Domestic buyers have risen to a new level of prominence in the London property market, according to Marsh & Parsons’ latest London Property Monitor.
During the third quarter of 2015, 79% of property purchases were made by domestic UK buyers, up from 75% a year ago. Sales activity from domestic buyers has surged forwards to fill the gap left by overseas buyers and investors, who have been left more cautious by the strong sterling, stricter government measures on non-domicile status, and heftier Stamp Duty for higher value purchases.
As a result of this new hesitation, domestic mortgage buyers and first-time buyers have become more prominent in the London market, with the proportion of mortgage buyers in Prime London soaring from 53% in Q2 to 65% in Q3.
At the same time, overseas and foreign nationality buyers accounted for 21% of all Prime London property purchases during Q3 2015, which has fallen quarter-on-quarter, and is also down from 25% of all sales during the third quarter of 2014. This pattern is also being mirrored in Prime Central London, traditionally favoured by overseas investors, with the proportion of foreign buyers standing at 32%, down from 34% in Q2 and 37% a year ago. The investor share of the market has also dipped in Prime Central London over the past three months. Investors accounted for 35% of all Prime Central London sales during Q3, a drop from 42% in Q2.
However, with domestic buyers stemming this shortfall, overall demand for Prime London homes has grown in the three months to September 2015, and the number of registered buyers has climbed 4%.
Combined with a 5% drop in the supply of properties available on the market, and buyer competition is building as these trends diverge. There are currently 14 buyers for every available property for sale in London, increasing from 12 in Q2, and 10 at the end of 2014.
Peter Rollings, CEO of Marsh & Parsons, said: “The London property market has had to grit its teeth and bear the brunt of some rather trying taxation changes in recent months. At the high-end buyers are at the rock face of the new steeper stamp duty, and from overseas the strength of sterling, and government encroachments on nom-dom status make investing in the London property market seem daunting. This has cast some shadows over the capital, but the millions of Londoners who live and work in the city have acclimatised much more quickly to the property taxation changes, and have risen up to fill the void left by overseas purchasers and investors.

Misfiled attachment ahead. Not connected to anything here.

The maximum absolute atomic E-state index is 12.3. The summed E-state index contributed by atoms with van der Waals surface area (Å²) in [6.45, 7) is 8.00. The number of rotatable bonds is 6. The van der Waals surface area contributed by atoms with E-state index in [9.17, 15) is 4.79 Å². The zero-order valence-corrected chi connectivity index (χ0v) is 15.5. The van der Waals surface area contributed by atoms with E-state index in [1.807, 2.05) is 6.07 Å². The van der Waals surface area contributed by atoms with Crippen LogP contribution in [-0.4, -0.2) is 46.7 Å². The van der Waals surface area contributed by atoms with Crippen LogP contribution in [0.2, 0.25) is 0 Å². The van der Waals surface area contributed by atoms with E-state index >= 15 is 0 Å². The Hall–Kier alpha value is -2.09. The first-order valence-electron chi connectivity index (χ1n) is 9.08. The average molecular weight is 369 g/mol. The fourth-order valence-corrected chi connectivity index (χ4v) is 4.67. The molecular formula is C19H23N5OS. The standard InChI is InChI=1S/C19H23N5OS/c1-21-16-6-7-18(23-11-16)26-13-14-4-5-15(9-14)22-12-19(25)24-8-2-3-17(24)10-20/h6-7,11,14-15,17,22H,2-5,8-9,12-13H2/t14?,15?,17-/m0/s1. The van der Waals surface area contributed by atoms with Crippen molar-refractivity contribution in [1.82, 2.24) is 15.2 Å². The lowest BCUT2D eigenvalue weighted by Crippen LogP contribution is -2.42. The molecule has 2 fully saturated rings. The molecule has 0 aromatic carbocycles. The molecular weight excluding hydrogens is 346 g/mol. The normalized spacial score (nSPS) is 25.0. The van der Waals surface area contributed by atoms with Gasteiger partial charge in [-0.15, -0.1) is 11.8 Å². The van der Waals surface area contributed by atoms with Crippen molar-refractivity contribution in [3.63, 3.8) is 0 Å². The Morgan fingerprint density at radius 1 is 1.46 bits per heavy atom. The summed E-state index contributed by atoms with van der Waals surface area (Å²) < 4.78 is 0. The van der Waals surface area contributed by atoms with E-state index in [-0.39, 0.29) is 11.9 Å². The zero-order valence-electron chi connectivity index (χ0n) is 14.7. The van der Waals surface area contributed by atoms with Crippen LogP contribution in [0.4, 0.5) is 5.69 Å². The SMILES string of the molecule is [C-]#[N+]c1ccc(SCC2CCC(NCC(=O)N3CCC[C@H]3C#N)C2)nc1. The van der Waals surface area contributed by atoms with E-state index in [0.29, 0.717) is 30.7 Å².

“We’re noticing longer purchase chains than ever as domestic buyers really start to dominate the market, and demand is really putting a strain on supply. This should ensure that London houses prices and sales activity continue their ascent into 2016.”
After a period of stalling prices from October 2014 to March 2015, house price growth in London is back in positive territory and continued a steady recovery throughout Q3, with average property values climbing 0.3% in three months.
After experiencing such rapid house price growth in 2014 the market in Outer Prime suburbs is adjusting, and as a result, Prime Central areas of London are now seeing the strongest house price growth across the capital, with average property values boosted by 0.4% in Q3. But taking into account the much faster gains in Outer Prime London over the last two years, the premium a homebuyer can expect to pay to live in Prime Central areas is in long-term decline. Since Q3 2013, house prices in Outer London have soared 12.6% (equal to £131,000), and this has narrowed the price gap significantly between homes in prime Central and Outer London.
The price premium of buying property in Prime Central London over Outer Prime neighbourhoods now stands at 74%, but this has shrunk from 98% two years previously.
One-bedroom homes are the most sought-after in Prime London, either as a starter home, buy-to-let or pied-a-terre, and have witnessed the largest increases in price in the past quarter. Average prices for a one-bedroom property have risen 3.5% since Q2 2015, or £21,240 in cash terms. The trend is even more pronounced in Prime Central areas, with smaller one-bedroom properties appreciating in value by 5.9% in three months.
Larger family-sized properties have experienced slower price growth in Q3, with the typical four-bedroom home increasing in value by just 0.5% in the three months to September 2015.
Rollings added: “The sudden price surge in Outer Prime areas over the past two years has really come to challenge what we consider the Prime property heartland of London, and the reality now is that the epicentre of the capital’s housing market is expanding outwards. Properties in the traditional Prime Central stronghold will ultimately always hold their value, but after 24 months of relative price stagnation, it requires much less of a price leap than it did a few years previously, after such stellar price rises in the Outer areas of the city.
“We expect property further out from the centre to make the strongest gains before the end of the year, mirroring the trend evident across the capital as a whole. Properties at the lower end of spectrum have accumulated the strongest price momentum, and this is unlikely to dissipate.”